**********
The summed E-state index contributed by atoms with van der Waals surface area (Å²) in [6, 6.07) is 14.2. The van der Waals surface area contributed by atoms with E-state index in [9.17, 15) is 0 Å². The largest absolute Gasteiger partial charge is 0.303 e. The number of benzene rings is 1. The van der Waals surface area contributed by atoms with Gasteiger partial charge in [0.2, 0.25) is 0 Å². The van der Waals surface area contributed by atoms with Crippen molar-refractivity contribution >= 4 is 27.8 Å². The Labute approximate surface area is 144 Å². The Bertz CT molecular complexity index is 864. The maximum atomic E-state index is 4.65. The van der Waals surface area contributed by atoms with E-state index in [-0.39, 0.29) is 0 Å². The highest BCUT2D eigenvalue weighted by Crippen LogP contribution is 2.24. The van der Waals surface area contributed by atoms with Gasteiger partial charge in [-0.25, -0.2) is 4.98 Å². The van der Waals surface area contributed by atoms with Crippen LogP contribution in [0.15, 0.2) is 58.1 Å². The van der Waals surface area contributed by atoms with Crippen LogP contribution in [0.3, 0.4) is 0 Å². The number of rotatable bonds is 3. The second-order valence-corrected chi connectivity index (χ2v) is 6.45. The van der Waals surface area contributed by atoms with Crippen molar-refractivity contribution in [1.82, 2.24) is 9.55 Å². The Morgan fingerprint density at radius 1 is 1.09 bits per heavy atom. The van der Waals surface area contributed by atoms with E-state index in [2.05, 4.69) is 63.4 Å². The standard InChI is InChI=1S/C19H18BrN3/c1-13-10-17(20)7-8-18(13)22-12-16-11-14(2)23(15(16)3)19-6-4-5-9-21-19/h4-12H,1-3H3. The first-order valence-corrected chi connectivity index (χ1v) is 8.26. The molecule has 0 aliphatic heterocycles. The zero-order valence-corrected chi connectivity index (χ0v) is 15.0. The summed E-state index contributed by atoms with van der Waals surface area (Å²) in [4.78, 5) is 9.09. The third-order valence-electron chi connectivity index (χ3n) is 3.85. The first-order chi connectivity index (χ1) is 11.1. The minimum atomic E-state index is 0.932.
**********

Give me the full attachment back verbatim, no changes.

The summed E-state index contributed by atoms with van der Waals surface area (Å²) in [6, 6.07) is 14.2. The van der Waals surface area contributed by atoms with E-state index in [9.17, 15) is 0 Å². The largest absolute Gasteiger partial charge is 0.303 e. The number of benzene rings is 1. The van der Waals surface area contributed by atoms with Gasteiger partial charge in [0.2, 0.25) is 0 Å². The van der Waals surface area contributed by atoms with Crippen molar-refractivity contribution >= 4 is 27.8 Å². The Labute approximate surface area is 144 Å². The Bertz CT molecular complexity index is 864. The maximum atomic E-state index is 4.65. The van der Waals surface area contributed by atoms with E-state index in [-0.39, 0.29) is 0 Å². The highest BCUT2D eigenvalue weighted by Crippen LogP contribution is 2.24. The van der Waals surface area contributed by atoms with Gasteiger partial charge in [-0.25, -0.2) is 4.98 Å². The van der Waals surface area contributed by atoms with Crippen LogP contribution in [0.15, 0.2) is 58.1 Å². The van der Waals surface area contributed by atoms with Crippen LogP contribution in [0.3, 0.4) is 0 Å². The number of rotatable bonds is 3. The second-order valence-corrected chi connectivity index (χ2v) is 6.45. The van der Waals surface area contributed by atoms with Crippen molar-refractivity contribution in [1.82, 2.24) is 9.55 Å². The Morgan fingerprint density at radius 1 is 1.09 bits per heavy atom. The van der Waals surface area contributed by atoms with E-state index in [2.05, 4.69) is 63.4 Å². The standard InChI is InChI=1S/C19H18BrN3/c1-13-10-17(20)7-8-18(13)22-12-16-11-14(2)23(15(16)3)19-6-4-5-9-21-19/h4-12H,1-3H3. The first-order valence-corrected chi connectivity index (χ1v) is 8.26. The molecule has 0 aliphatic heterocycles. The zero-order valence-corrected chi connectivity index (χ0v) is 15.0. The summed E-state index contributed by atoms with van der Waals surface area (Å²) in [4.78, 5) is 9.09. The third-order valence-electron chi connectivity index (χ3n) is 3.85. The first-order chi connectivity index (χ1) is 11.1. The minimum atomic E-state index is 0.932.